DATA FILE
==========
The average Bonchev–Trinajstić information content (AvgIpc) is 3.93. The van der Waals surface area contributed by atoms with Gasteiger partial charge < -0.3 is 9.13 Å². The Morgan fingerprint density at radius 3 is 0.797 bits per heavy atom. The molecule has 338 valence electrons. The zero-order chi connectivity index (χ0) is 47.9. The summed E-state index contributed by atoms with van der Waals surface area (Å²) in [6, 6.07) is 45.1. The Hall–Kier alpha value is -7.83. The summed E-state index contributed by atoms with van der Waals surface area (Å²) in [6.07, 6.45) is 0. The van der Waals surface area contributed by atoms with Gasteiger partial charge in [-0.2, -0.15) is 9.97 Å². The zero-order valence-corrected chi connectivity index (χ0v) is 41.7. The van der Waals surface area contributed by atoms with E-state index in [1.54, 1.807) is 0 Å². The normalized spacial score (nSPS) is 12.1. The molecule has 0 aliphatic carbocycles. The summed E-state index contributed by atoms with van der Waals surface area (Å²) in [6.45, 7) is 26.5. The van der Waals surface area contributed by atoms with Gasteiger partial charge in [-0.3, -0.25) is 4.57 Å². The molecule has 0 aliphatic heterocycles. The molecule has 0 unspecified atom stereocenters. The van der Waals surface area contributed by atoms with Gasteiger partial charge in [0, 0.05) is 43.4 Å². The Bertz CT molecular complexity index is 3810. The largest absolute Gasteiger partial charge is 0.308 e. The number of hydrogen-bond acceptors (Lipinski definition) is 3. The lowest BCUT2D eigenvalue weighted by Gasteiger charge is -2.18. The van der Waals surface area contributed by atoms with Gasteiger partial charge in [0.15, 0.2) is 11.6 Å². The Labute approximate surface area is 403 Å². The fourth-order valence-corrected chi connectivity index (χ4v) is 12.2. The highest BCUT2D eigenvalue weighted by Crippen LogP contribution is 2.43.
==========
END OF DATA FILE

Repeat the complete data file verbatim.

The average Bonchev–Trinajstić information content (AvgIpc) is 3.93. The van der Waals surface area contributed by atoms with Gasteiger partial charge < -0.3 is 9.13 Å². The Morgan fingerprint density at radius 3 is 0.797 bits per heavy atom. The molecule has 338 valence electrons. The zero-order chi connectivity index (χ0) is 47.9. The summed E-state index contributed by atoms with van der Waals surface area (Å²) in [6, 6.07) is 45.1. The Hall–Kier alpha value is -7.83. The summed E-state index contributed by atoms with van der Waals surface area (Å²) in [6.07, 6.45) is 0. The van der Waals surface area contributed by atoms with Gasteiger partial charge in [-0.2, -0.15) is 9.97 Å². The zero-order valence-corrected chi connectivity index (χ0v) is 41.7. The van der Waals surface area contributed by atoms with E-state index in [1.54, 1.807) is 0 Å². The normalized spacial score (nSPS) is 12.1. The molecule has 0 aliphatic carbocycles. The summed E-state index contributed by atoms with van der Waals surface area (Å²) in [6.45, 7) is 26.5. The van der Waals surface area contributed by atoms with Gasteiger partial charge in [-0.3, -0.25) is 4.57 Å². The molecule has 0 aliphatic heterocycles. The molecule has 0 unspecified atom stereocenters. The van der Waals surface area contributed by atoms with Gasteiger partial charge in [0, 0.05) is 43.4 Å². The Bertz CT molecular complexity index is 3810. The largest absolute Gasteiger partial charge is 0.308 e. The number of hydrogen-bond acceptors (Lipinski definition) is 3. The lowest BCUT2D eigenvalue weighted by Gasteiger charge is -2.18. The van der Waals surface area contributed by atoms with Gasteiger partial charge in [0.15, 0.2) is 11.6 Å². The Labute approximate surface area is 403 Å². The fourth-order valence-corrected chi connectivity index (χ4v) is 12.2. The highest BCUT2D eigenvalue weighted by Crippen LogP contribution is 2.43.